Spinning off from Hanna-Barbera’s earlier Harlem Globetrotters, The Super Globetrotters saw The Harlem Globetrotters serving as the cover for their true identities: The Super Globetrotters. To protect the world from evil, the Globetrotters would challenge the villains and their henchmen to basketball games for whatever goal or object they have in mind for their nefarious plans.
|Character model sheet.|
Like the earlier series, while the show featured the names and likenesses of members of the actual Globetrotters team, they were instead voiced by professional voice actors. Reprising their earlier roles were Stu Gilliam as Freddy “Curly” Neal and Johnny Williams as Hubert “Geese” Ausbie. Scatman Crothers also returned, but as his original character of Meadowlark Lemon was no longer a Globetrotter by the time the series entered production, he was instead cast as Nate Branch. Replacing the other departed Globetrotters were James “Twiggy” Sanders (Buster Jones) and Louis “Sweet Lou” Dunbar (Adam Wade).
|Multi-Man, Super Sphere, Gizmo, Spaghetti Man and Liquid Man.|
Each Globetrotter possessed incredible powers granted to them whenever they stepped into magical portable lockers. Hanna-Barbera recycled the powers, identities and moves of three of the Globetrotters from the Impossibles segment of Frankenstein, Jr. and the Impossibles: Branch was Liquid Man (sometimes referred to his Impossibles counterpart’s name of “Fluid Man” or “Aquaman”, and still bore the former’s “F” logo on his suit) and could turn himself into water; Sanders was Spaghetti Man (based on Coil Man), who could stretch and manipulate his body; and Ausbie was Multi Man, who could create duplicates of himself. New for the series was Neal as Super Sphere, who could retract his limbs into his basketball head in order to bounce, smash and grow; and Dunbar as Gizmo, who could pull an unlimited supply of gadgets for any situation out of his afro (including their lockers). They were alerted to problems and aided by a basketball-shaped satellite called Crime Globe (Frank Welker).
|Attila and his Huns.|
Facing off against the Globetrotters was an eclectic blend of colorful one-off foes voiced by an assortment of frequent Hanna-Barbera players. Amongst them was Museum Man (Herb Vigran), a disgruntled janitor who had a remote control that could bring fossils and statues to life; Facelift (John Stephenson, who also portrayed several other villains), a nuclear-powered alien that could steal anyone’s face for use on his Demon Droids; Whaleman (Michal Rye), a pirate who used a mechanical whale in his crimes; Bad Blue Bart (Paul Winchell), a western outlaw who used a remote-controlled Phantom Cowboy (also Winchell) to take over a ranch; The Time Lord (Don Messick), who could alter time using a crystal and summoned villains of history to aid him; and Count Bragula (Lennie Weinrib), a vampire with ambitions to dominate Transylvania. A real person also crossed paths with the Globetrotters in the form of Attila the Hun (Welker), who was shunted forward in time following a scientist through his time machine. Although the Super Globetrotters would often attempt to stop the villains through comical heroics, things were always ultimately settled with a basketball game like the original cartoon.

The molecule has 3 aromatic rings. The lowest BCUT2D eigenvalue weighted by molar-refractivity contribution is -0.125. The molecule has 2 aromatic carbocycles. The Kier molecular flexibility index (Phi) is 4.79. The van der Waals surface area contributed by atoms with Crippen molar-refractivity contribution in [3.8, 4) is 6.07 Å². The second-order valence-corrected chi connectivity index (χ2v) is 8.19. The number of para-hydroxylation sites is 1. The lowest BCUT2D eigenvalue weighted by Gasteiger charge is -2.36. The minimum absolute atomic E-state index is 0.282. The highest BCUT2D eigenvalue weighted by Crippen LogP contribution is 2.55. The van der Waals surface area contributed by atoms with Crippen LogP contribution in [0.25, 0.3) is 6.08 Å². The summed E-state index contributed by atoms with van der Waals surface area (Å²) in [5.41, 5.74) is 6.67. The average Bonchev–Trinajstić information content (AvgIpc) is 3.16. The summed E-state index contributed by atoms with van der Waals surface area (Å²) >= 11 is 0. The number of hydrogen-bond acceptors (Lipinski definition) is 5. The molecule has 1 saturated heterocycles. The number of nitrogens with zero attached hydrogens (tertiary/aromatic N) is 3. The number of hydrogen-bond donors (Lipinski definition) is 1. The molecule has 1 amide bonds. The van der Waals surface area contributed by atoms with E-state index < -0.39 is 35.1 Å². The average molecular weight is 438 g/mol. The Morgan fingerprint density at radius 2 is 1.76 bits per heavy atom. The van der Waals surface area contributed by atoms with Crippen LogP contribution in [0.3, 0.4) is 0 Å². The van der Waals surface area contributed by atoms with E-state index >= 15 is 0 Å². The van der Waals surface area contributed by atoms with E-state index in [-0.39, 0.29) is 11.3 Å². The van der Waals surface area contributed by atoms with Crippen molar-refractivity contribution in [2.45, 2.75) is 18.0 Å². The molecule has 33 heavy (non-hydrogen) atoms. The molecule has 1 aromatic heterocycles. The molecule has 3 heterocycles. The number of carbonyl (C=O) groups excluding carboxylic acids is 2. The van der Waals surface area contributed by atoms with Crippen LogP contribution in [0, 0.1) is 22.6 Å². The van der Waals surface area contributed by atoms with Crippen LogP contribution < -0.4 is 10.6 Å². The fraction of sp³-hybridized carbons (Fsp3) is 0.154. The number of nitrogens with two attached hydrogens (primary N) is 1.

|Teamwork makes the dream work!|
The Super Globetrotters followed executive Fred Silverman from CBS, home of the original, to NBC where it debuted on September 22, 1979. The series was written by Tom Dagenais, Rowby Goren, Andy Heyward, Robby London and Larry Parr. It ran until December 1st when it was combined with Hanna-Barbera’s Godzilla to create The Godzilla/Globetrotters Adventure Hour. Both shows played out their respective seasons as part of this block and continued on as reruns until September 20, 1980. Instead of using the team’s theme song “Sweet Georgia Brown” by Brother Bones, the series employed a sound-alike whistle theme composed by Hoyt Curtin.
|Ad for the DVD release.|
Because the series was solely produced and owned by Hanna-Barbera, it was the first of the two shows to be released to DVD through Warner Archive’s Hanna-Barbera Classics Collection. The original Globetrotters series was co-owned by CBS Productions who maintain its rights. This was also the final series starring the Globetrotters, although they were the stars of the 1981 television movie The Harlem Globetrotters on Gilligan’s Island. The team and their various members continued to appear or be referenced on television programs, films and documentaries over the years while also continuing to perform on the court almost 500 times a year shared between three different rosters.
Originally posted in 2016. Updated in 2020.